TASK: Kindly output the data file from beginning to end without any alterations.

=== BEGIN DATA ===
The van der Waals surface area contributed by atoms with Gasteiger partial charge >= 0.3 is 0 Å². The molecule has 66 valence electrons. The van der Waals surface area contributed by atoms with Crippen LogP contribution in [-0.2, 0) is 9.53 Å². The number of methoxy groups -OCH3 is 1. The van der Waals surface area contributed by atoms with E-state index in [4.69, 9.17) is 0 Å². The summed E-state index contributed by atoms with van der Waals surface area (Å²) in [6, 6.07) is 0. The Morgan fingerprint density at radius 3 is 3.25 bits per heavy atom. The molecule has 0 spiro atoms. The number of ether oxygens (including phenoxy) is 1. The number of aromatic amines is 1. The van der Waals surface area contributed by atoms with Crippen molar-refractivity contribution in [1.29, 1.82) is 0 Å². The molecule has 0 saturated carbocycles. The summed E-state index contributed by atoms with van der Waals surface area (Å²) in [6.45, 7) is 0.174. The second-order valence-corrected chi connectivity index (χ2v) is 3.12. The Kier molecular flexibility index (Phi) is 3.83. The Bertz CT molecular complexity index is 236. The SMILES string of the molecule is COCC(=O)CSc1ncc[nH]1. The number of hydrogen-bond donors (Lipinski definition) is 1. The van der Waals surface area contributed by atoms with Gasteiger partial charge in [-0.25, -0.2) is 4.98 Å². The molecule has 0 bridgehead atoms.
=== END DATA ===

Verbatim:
The van der Waals surface area contributed by atoms with Gasteiger partial charge >= 0.3 is 0 Å². The molecule has 66 valence electrons. The van der Waals surface area contributed by atoms with Crippen LogP contribution in [-0.2, 0) is 9.53 Å². The number of methoxy groups -OCH3 is 1. The van der Waals surface area contributed by atoms with E-state index in [4.69, 9.17) is 0 Å². The summed E-state index contributed by atoms with van der Waals surface area (Å²) in [6, 6.07) is 0. The Morgan fingerprint density at radius 3 is 3.25 bits per heavy atom. The molecule has 0 spiro atoms. The number of ether oxygens (including phenoxy) is 1. The number of aromatic amines is 1. The van der Waals surface area contributed by atoms with Crippen molar-refractivity contribution in [1.29, 1.82) is 0 Å². The molecule has 0 saturated carbocycles. The summed E-state index contributed by atoms with van der Waals surface area (Å²) in [6.45, 7) is 0.174. The second-order valence-corrected chi connectivity index (χ2v) is 3.12. The Kier molecular flexibility index (Phi) is 3.83. The Bertz CT molecular complexity index is 236. The SMILES string of the molecule is COCC(=O)CSc1ncc[nH]1. The number of hydrogen-bond donors (Lipinski definition) is 1. The van der Waals surface area contributed by atoms with Gasteiger partial charge in [-0.25, -0.2) is 4.98 Å². The molecule has 0 bridgehead atoms.